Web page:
Going back to the topic of benefits, employees are usually offered benefits through their employers, such as paid time off, health and life insurance, free/discounted fitness memberships, retirement plan matching or employee stock awards, donation matching, paid family leave, adoption assistance, and sometimes even retailer specific discounts. These benefits can certainly provide peace of mind beyond their monetary value for some and don’t exist when you’re self-employed.
One huge benefit of being self-employed is the amount of flexibility it provides. You can decide to work from home, a local café, or even beachside. You choose your own hours and aren’t limited to the amount of paid time off you’re allotted each year when you feel like taking a vacation. You’re also your own boss, so there’s no risk of having a supervisor managing you and potentially causing friction. On the flip side, there also aren’t any paid holidays or sick days. Without the oversight of a manager and being fully responsibility for the growth of your business, it takes a great amount of motivation and focus to be self-employed, which could also result in longer hours. There may be periods, especially in the early stages, where earnings may be lower or inconsistent, so making sure you’re prepared will be of utmost importance. Being okay with failure before finding success is a common theme amongst entrepreneurs, and remember that what you gain in freedom, you may also lose in security.
Being an employee typically means stable income; however, this also means your livelihood is dependent on your company’s success. The stability of working as an employee can be more than a steady source of income—it can also mean long-term career development and opportunities and more convenient access to building long-term professional relationships.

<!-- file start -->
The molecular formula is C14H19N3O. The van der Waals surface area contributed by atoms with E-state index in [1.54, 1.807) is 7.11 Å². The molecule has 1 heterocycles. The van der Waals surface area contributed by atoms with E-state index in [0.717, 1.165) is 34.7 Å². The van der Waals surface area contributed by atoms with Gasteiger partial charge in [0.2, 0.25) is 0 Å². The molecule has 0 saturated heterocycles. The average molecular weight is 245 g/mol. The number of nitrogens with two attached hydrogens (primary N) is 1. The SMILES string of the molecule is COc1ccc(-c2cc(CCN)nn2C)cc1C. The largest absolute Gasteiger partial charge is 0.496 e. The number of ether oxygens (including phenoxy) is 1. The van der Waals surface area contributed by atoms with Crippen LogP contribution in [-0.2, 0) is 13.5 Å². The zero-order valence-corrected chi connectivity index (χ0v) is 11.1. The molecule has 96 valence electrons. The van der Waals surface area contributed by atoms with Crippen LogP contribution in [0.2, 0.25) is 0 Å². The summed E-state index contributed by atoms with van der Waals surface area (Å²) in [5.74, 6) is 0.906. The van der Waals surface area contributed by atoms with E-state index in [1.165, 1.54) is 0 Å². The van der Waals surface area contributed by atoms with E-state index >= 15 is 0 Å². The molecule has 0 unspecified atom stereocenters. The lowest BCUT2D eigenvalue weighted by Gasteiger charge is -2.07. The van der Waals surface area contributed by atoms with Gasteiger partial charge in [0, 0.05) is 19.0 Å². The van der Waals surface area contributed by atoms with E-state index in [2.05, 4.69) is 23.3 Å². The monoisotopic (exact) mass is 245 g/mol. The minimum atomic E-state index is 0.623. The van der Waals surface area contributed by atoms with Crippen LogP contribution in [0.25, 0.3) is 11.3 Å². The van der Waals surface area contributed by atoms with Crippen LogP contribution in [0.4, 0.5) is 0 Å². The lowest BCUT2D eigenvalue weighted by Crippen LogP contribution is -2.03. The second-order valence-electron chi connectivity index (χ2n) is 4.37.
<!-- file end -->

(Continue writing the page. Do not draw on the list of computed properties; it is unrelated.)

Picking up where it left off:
It’s quite clear that there are many considerations for anyone thinking about making career changes, but there’s no reason you should have to think things through on your own. It’s ultimately a personal choice, but we recommend getting in touch with your advisor or clicking here to connect with an advisor at Merriman to discuss what makes sense for you and your lifestyle.
Disclosure: The material is presented solely for information purposes and is not intended as specific advice or recommendations for any individual. The information presented here has been gathered from sources believed to be reliable; however, Merriman cannot guarantee the accuracy or completeness of such information, and certain information presented here may have been condensed or summarized from its original source. Merriman does not provide tax, legal, or accounting advice, and nothing contained in these materials should be relied upon as such. Advisory services are only offered to clients or prospective clients where Merriman and its representatives are properly licensed or exempt from licensure. No advice may be rendered by Merriman unless a client service agreement is in place.